Posted on Monday, July 23, 2018 by Natalie 2 minutes
Hi everyone! Thanks for joining us for another Headstart for Life blog post. Today we’re going to be looking at some of the skills children need to prepare them for communication.
We tend to think of speech as its own milestone. We look out for babbling or first words to give us concrete signs that the ability to communicate is developing. But learning to communicate involves more than that. Long before children are calling out for “mama” or “dada”, they’re developing pre-linguistic skills that serve as the foundation for speech and language. Many infants learn these skills instinctively, but some babies need more support to pick them up. Part of a speech-language therapist’s job is to provide that support.
This refers to the ability to share attention, usually towards an object or event of interest, with another person. Your child may follow your eye gaze, pointing or other gestures that may or may not be paired with a verbal cue (e.g. “Look at that bird!”) that lead to the both of you paying attention to the same thing.
Communicative intent refers to the ability to use verbal cues (like speech), non-verbal cues (e.g. gestures, facial expressions) or written words to deliver a message to other people. Non-intentional communicative intent occurs spontaneously and without thought, such as when an infant cries when he or she is hungry. Intentional communicative intent is deliberate, whether it is through eye gaze, gestures, or speech. For example, your toddler might look at you and raise his arms when he wants to be carried, or an older child might tell you, “I’m tired, carry me!”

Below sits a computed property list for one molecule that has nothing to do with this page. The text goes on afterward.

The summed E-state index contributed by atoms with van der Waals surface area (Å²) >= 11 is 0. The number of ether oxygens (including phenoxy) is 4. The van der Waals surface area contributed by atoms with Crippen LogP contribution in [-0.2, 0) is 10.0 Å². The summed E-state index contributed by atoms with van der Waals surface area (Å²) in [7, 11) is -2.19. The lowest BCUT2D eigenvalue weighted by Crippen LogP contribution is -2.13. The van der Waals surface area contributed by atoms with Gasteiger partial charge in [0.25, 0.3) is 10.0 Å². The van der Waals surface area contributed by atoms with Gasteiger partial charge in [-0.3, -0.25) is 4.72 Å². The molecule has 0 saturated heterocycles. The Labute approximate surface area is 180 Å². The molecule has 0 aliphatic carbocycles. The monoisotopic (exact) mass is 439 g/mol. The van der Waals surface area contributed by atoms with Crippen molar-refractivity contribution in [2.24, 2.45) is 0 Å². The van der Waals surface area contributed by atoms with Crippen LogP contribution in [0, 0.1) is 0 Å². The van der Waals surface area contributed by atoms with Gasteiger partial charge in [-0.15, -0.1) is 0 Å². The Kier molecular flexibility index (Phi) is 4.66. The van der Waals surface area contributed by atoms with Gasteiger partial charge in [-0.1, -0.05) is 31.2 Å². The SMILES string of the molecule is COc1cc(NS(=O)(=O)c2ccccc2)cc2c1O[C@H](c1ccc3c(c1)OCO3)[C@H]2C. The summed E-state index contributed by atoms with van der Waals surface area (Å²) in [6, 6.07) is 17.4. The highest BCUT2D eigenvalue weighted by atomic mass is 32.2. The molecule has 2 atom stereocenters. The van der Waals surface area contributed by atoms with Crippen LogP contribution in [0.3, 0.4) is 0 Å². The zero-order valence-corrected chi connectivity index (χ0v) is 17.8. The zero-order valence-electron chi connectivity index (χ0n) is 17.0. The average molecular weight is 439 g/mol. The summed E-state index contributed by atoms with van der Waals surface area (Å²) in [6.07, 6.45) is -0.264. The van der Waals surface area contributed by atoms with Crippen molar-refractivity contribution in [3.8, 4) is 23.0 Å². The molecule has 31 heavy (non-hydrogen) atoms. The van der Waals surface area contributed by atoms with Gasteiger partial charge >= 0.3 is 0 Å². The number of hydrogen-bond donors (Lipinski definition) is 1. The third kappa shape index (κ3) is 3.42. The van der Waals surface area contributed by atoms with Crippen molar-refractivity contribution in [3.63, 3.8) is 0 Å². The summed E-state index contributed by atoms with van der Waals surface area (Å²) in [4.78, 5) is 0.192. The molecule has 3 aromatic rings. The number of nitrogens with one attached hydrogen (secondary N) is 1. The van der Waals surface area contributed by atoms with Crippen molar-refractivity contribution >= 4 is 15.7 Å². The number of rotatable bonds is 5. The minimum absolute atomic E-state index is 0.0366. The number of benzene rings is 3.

This refers to the awareness that a message has not been received by the intended recipient, and the attempts to continue the communication despite the breakdown. Your child might call out for attention and, if there is no reply, continue to call out for you, or physically touch you to gain your attention.
As the name suggests, shared enjoyment refers to the ability to share a feeling with someone else. A child might see one parent doing something funny and laugh, then turn to the other parent to see if they are laughing as well, as a sign of mutual enjoyment.
Finally, social referencing is the ability to read cues such as gestures or facial expressions from their surroundings and use those cues as guidelines for socially appropriate or safe behaviour. For example, upon entering a new environment like a classroom or a friend’s house, your child might look at you to see if it’s safe for them to go off on their own to explore the room.
As mentioned, these skills are building blocks to speech and language. Delays in these skills may also lead to difficulties not only with learning to talk, but also with developing social communication skills, peer relations, and understanding of social rules and expectations in the classroom or in play.
Take, for example, a child who has difficulty with joint attention. We teach children about the world around them very often by pointing at objects in our surroundings and providing them with the vocabulary for those objects (e.g. pointing to a ball at the park and saying, “That’s a ball!”) The inability to pay attention to the same thing at the same time as someone else reduces these types of opportunities.
Apart from delayed speech and language skills, some signs that might indicate that your child requires additional support include a lack of desire to engage with others, inability to sustain attention to an activity during play, difficulties sharing joint attention, a lack of eye contact, reduced babbling or vocalisations, or a lack of enjoyment in cooperative play.
In general, however, if you have any concerns about your child, consult a professional. We’re here to help!
Even with professional assistance, these skills can continue to be nurtured at home. This can be done in a variety of ways, including:
Most importantly, remember to have fun and enjoy the time you spend interacting with your child. The more you enjoy your time together, the more they will as well!
Talking Readiness (Pre-Language Skills). (2017). Retrieved from https://childdevelopment.com.au/areas-of-concern/using-speech/talking-readiness-pre-language-skills/?print=pdf
Hesch, K. (2015). Helping Children with Autism with Communicative Intent. Retrieved from https://nspt4kids.com/parenting/communicative-intent-children-autism-spectrum-disorder-asd/
Podolsky, J. (2013). Five Pre-linguistic Skills Children Must Achieve | Speech Therapy Centres of Canada. Retrieved from http://www.speechtherapycentres.com/five-pre-linguistic-skills-children-must-achieve/